Director Michael Steinberg’s Bodies, Rest and Motion makes its Blu-Ray debut thanks to Kino Lorber and comes stacked with special features
A beautiful character study set in the Southwest. Bodies, Rest and Motion is the kind of 90s Indie Drama we do not get enough of currently.
Set over two days four twentysomethings fumble towards various epiphany’s in their lives. Beth (Bridget Fonda) is trying to cope with moving and her distant boyfriend. Nick (Roth) Beth’s boyfriend is suffering from a malaise trying to solve it by leaving the sleepy Arizona town they’ve made their life in. Sid (Eric Stoltz) is a painter who find the zen in his work and may have found love at first sight. Carol (Phoebe Cates) is coming to grips with she may or may not be in love with her former roommate and ex-boyfriend… who happens to be Nick.
The silent brilliance of this study in the confusion of emotion and decisions of your twenties is thanks in large part to the adroit script by Roger Hedden. Adapted from his play the chamber piece retains the wit and understanding that not everything is a sitcom. Bodies, Rest and Motion understands that this is a slice in these people’s lives and nothing more.
There is a beauty in the way that Hedden’s script and Steinberg’s direction approach this. There isn’t anything adorned or overtly stylish. Rather they allow these characters to breathe and live. While ensuring that though there may be no true narrative there is pointed observations made about youth. Much of the pleasure of the piece is how unexpectedly the film veers away from the conventions of storytelling and rather allow things to play out with a verisimilitude that was rare then and even rare now.
Bodies, Rest and Motion is the sort of intelligent piece of drama that takes the cliched artifice of manufactured plot conventions out of the equation. What is left is an understated and delightfully knowing piece of Gen X cinema.
The transfer provided to Kino Lorber is beautiful but will be for specific home video enthusiast. The work is very Film like and of the era. It retains a lot of the grain structure to a grainy film. The result is a beautiful patina that looks like a warm film print. Many will love this film like presentation. Those looking for something that’s been DNR’ed to death will not like this transfer.
They include the following;
- New Introduction by Director Michael Steinberg
- New Introduction by Screenwriter Roger Hadden
- Audio Commentary by Director Michael Steinberg, Actor/Producer Eric Stoltz and Writer Roger Hedden
- Nightwatch (1985, 13 min.) Short Film Written and Directed by Michael Steinberg
- Behind-the-Scenes Footage
- TV Spot
- Theatrical Trailer
The archival commentary by Director Michael Steinberg, Actor/Producer Eric Stoltz and Writer Roger Hedden is a solid one. Each of the participants is recorded separately. Steinberg opens with a discussion of the origins of Hedden’s script (which began as a play that Hedden didn’t finish), the characters and the score. Hedden begins with discussing place and how Arizona was chosen. Stoltz begins his discussion (about ten minutes in) how he came on as an actor and producer. Other details include the character’s history, how they worked together, the chemistry of the piece, the nature of an independent production from the director, actor and writer’s perspective, the causal use of marijuana, Tim Roth’s accent, a type of pre-viz they were doing with video cameras on set to help with production, shooting on location, the challenges of an independent production in the early 90’s, and more.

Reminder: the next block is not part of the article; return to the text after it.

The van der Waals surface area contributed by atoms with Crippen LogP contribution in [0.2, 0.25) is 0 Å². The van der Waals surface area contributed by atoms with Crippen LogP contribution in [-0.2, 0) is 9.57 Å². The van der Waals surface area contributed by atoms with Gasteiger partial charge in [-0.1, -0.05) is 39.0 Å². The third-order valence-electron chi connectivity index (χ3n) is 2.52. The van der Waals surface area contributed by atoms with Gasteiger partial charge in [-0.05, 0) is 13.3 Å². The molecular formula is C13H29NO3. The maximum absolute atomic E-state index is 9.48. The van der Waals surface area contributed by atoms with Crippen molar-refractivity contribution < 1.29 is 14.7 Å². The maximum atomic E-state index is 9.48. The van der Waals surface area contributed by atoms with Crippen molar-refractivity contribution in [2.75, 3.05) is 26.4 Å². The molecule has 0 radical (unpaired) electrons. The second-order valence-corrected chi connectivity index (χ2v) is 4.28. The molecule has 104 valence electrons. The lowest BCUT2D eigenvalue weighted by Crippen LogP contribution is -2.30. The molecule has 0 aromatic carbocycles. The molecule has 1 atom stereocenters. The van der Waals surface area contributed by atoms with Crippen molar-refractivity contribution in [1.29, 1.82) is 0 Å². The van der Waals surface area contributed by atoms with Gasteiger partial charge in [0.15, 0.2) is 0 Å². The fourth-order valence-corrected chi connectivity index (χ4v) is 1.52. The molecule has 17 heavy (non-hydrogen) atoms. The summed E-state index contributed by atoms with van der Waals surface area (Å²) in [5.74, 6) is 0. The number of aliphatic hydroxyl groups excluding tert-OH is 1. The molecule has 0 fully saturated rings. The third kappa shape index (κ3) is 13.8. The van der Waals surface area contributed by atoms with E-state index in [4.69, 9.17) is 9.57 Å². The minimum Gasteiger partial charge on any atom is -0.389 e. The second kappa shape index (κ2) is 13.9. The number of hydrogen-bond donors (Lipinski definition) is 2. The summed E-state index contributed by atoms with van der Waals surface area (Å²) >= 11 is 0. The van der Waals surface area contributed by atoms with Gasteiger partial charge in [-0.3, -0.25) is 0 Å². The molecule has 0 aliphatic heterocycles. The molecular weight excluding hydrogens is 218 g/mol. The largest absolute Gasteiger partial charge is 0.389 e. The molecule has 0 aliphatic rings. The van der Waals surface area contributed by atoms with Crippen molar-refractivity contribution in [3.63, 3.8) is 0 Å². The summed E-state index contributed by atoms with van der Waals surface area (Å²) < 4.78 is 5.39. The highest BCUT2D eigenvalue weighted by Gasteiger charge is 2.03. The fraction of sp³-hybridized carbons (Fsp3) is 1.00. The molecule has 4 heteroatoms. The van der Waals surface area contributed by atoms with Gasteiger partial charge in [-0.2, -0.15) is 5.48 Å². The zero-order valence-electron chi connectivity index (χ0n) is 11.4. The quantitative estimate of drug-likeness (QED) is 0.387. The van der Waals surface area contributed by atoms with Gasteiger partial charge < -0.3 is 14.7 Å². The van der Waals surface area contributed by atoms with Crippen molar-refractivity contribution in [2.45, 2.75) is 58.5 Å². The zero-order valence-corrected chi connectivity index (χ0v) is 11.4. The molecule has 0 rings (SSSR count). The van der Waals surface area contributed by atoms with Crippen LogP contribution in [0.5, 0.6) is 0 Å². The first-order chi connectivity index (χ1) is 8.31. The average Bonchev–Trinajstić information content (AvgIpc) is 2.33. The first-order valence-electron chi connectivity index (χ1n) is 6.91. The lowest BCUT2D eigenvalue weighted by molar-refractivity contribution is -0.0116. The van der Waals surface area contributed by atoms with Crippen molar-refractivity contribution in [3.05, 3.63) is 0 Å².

Introduction by Director Michael Steinberg (31:44) – this new video introduction by Steinberg is more of an interview. Walking and talking to the apartment he had during the late 80’s that led to him meeting Roger Hadden and working with him. This relationship produced the script, that was actually based on his acclaimed play, how Sex, Lies, and Videotape influenced the not making of the film, how The Waterdance actually helped making this film with getting Steinberg his actors, filming in Arizona, and more. Steinberg filmed this during the pandemic and does change locations of his interview a few times and additionally some great behind-the-scenes photos intercut.
Introduction by Screenwriter Roger Hadden (4:04) – this new video introduction by Hadden though not as verbose as Steinberg’s is just as good. Also filmed during the Pandemic the screenwriter/playwright sits in his home as he discusses his side of the origins of the script which began as a play that was showcased at the Lincoln Center in New York. Hadden does a great job of discussing the changes he made in his adaption.
Nightwatch (1985, 13 min.) – the short film written and directed by Steinberg is an all-together different type of film. Shot in Black and White, the short tells the story of a Security Guard and a homeless man and an escalating situation. The short is a fantastic atmosphere homage to The Twilight Zone.
Behind-the-Scenes Footage (6:51) – its literally b-roll footage from the location shoot. No narration or interviews. Just the raw footage of the cast and crew making the film. It’s great that Kino has been able to include this as it gives a bit of a glimpse into the production itself.
Featurette (6:02) – an vintage EPK about the film with interviews with Michael Steinberg, Hadden, Phoebe Cates, Tim Roth, Bridget Fonda and Stoltz discuss what the movie and the characters in it.
Rounding out the Special features is a TV Spot (0:34) and Theatrical Trailer (2:03).
The Final thought
Kino Lorber has brought us an expected gift in Bodies, Rest and Motion. Recommended.